Friday Slice of Heaven

***Possible Spoilers Below***

Sex Criminals #3
Sex Criminals #3 - Written by Matt Fraction, illustrated by Chip Zdarsky, flats by Becka Kinzie, published by Image Comics. *Sorry, denizens, if you're a young 'un (a real young 'un), then this book might not be for you; not yet anyways. But that's cool, that's normal. You'll get there. Have a look at the next few heavenly items below and you should be good to go. Cool? Cool.*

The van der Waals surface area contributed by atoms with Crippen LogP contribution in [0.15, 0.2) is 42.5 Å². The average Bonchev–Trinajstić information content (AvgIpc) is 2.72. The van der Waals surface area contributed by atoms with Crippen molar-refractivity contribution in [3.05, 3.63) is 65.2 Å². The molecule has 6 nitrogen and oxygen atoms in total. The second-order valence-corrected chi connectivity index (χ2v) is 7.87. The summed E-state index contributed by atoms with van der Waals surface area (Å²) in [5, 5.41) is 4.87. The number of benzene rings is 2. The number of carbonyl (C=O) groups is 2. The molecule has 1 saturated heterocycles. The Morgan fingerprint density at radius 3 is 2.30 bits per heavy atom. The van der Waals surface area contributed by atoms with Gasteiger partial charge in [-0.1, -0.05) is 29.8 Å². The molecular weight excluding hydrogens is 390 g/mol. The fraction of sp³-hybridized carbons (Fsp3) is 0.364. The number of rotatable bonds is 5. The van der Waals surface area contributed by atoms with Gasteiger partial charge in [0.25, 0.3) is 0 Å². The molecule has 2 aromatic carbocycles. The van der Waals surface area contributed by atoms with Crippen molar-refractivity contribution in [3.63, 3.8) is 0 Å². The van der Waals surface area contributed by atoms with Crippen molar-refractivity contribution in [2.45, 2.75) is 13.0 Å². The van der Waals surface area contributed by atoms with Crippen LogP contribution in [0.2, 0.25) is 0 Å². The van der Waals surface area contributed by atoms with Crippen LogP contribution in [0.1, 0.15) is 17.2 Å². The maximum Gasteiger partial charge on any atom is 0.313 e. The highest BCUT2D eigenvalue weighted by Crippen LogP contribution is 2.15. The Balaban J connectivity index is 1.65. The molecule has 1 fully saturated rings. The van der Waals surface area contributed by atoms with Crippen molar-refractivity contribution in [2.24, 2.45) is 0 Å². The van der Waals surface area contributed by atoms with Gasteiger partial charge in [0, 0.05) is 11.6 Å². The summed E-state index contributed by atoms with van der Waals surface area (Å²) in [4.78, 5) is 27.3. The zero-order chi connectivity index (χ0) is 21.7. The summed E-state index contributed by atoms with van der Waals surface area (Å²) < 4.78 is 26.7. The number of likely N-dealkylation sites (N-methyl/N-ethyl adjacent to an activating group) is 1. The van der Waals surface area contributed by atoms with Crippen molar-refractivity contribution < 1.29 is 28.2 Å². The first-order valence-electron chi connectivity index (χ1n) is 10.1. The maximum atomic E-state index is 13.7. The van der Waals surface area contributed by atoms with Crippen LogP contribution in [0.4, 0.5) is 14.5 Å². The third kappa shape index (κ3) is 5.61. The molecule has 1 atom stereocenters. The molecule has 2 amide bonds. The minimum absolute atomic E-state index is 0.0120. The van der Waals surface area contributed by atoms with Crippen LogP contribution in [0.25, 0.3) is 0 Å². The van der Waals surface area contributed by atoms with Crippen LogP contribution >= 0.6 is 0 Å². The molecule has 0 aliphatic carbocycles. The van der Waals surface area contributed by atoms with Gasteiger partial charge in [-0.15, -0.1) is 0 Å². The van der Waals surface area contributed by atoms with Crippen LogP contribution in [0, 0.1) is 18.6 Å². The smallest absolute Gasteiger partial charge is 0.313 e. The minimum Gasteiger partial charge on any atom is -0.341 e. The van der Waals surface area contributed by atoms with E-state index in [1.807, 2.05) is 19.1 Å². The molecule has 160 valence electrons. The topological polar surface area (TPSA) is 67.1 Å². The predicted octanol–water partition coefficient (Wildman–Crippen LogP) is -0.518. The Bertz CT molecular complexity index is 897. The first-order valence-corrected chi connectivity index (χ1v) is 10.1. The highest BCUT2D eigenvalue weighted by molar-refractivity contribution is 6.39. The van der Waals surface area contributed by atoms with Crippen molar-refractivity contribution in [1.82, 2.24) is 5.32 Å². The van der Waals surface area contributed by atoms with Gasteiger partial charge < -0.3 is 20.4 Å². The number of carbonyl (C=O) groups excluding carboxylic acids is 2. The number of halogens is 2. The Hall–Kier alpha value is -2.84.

The tooth fairy hasn't come to visit me for quite some time. Yeah, sad, I know. It's been over two and a half decades since the last visit. Maybe she (or he, it's 2013 and equal opportunity and all) fell on hard times, or was laid off, or maybe she updated her computer system and my name was misspelled (wow, college all over again) and there are a treasure trove of quarters piled up somewhere just waiting for me. Or maybe it's just because I haven't lost any dang teeth for a while. So what happens when you stop loosing teeth and the tooth fairy bids you adieu? You get a new fairy to guide you through the world. You get...the porn fairy, of course.